The Korea Herald


Tajikistan marks Navruz, hopes fresh start in Seoul

By Sanjay Kumar

Published : March 26, 2024 - 16:02

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A Tajik artist performs folk song during Navruz celebrations at K-Hotel in Seocho-gu, Seoul on Monday.(Sanjay Kumar/The Korea Herald) A Tajik artist performs folk song during Navruz celebrations at K-Hotel in Seocho-gu, Seoul on Monday.(Sanjay Kumar/The Korea Herald)

The Tajikistan embassy in Seoul highlighted the core of peace, tolerance and new beginnings marking Navruz on Monday.

Navruz means "New Day," symbolizing the rejuvenation of nature and the start of a new year. The festival is celebrated on the first day of spring, typically on March 21, coinciding with the astronomical vernal equinox.

The festival is said to have a historic tradition of thousands of years in regions along the Silk Roads, including the Balkans, the Black Sea Basin, the Caucasus, Central Asia and the Middle East, and is celebrated on March 21 every year as part of rites in Afghanistan, Azerbaijan, India, Iran, Iraq, Kyrgyzstan, Kazakhstan, Pakistan, Tajikistan, Turkey, Turkmenistan and Uzbekistan.

“The arrival of Navruz brings not only the beauty of spring but also the promise of a fresh start,” said Tajik ambassador to Korea Salohiddin Kirom in his remarks at Navruz celebrations in Seoul.

“Navruz is about celebrating peace, tolerance and new beginnings,” said Kirom.

“Navruz, with its six-thousand-year history, continues to be deeply rooted in our hearts and minds,” he said, noting that Navruz is a powerful reminder of heritage with cultural connection across generations.

Tajikistan officially declared Navruz as a national holiday on March 21 in the late 1980s.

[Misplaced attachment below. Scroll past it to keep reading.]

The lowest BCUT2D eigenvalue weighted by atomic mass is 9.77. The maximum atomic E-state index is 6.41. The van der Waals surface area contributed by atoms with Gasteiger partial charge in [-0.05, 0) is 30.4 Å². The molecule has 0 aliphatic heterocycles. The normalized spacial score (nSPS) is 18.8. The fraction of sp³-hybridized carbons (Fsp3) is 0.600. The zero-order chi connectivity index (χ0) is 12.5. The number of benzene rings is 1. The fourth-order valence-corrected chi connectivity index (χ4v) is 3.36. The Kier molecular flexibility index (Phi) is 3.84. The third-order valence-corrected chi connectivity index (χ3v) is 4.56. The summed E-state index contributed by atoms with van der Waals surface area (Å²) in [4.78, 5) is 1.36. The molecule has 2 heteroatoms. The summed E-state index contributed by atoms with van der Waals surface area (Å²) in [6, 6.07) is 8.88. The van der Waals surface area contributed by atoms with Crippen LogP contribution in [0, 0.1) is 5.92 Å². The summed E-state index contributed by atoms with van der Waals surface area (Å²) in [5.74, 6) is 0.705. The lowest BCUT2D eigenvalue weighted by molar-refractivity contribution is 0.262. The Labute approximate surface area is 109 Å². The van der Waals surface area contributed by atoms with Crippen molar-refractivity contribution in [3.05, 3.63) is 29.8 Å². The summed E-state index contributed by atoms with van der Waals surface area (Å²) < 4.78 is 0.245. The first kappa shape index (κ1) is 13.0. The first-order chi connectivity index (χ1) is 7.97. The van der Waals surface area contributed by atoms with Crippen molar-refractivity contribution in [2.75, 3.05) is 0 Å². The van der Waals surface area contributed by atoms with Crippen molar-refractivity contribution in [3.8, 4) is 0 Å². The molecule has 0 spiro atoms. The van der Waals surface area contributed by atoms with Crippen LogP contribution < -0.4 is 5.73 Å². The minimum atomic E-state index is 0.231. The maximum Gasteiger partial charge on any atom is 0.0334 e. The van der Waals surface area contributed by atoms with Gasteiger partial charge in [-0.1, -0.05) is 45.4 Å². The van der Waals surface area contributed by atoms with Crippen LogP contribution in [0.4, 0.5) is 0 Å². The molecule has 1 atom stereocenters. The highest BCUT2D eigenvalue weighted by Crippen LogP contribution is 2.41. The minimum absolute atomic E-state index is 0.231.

Since gaining independence in 1991, Tajikistan under the leadership of President Emomali Rahmon has further enhanced Navruz festivities, expanding them with greater magnificence and splendor, according to Kirom.

“While there are legends attributing its establishment to Jamshid-i Peshdadi, historical evidence suggests it may be even older,” said Kirom.

The legend of Jamshid, a king in Persian mythology, tells of his remarkable feat of being carried through the air in a chariot, which led to the establishment of a festival in celebration. Similar narratives are found in Indian, Turkish and Central Asian traditions.

The legend of Amu Nowruz, or Uncle Nowruz, a legendary figure from Iranian folklore, is also prominent in Central Asian countries, where Uncle Nowruz is revered as a symbol of Nowruz and is believed to bring gifts to children during the festive nights.

“The holiday was extended up to one week, allowing people to fully immerse themselves in the traditions,” said Kiromov.

"In 2010, the United Nations General Assembly declared March 21 the International Day of Nowruz. Navruz was also inscribed on the UNESCO Representative List of Intangible Cultural Heritage, a testament to its shared significance across multiple countries, including Tajikistan,” said Kirom.

“Even in the 21st century, amidst rapid technological advancements, Navruz remains a vital source of spiritual and social connection for our people,” Kiromov underlined.

"Har Ruzaton Navruz bod,” hoped Kirom in Tajik language, meaning "May every day be a Navruz for you."

The event was attended by the ambassadors of the Navruz region, heads of Korean companies, NGOs, and Tajik nationals in South Korea.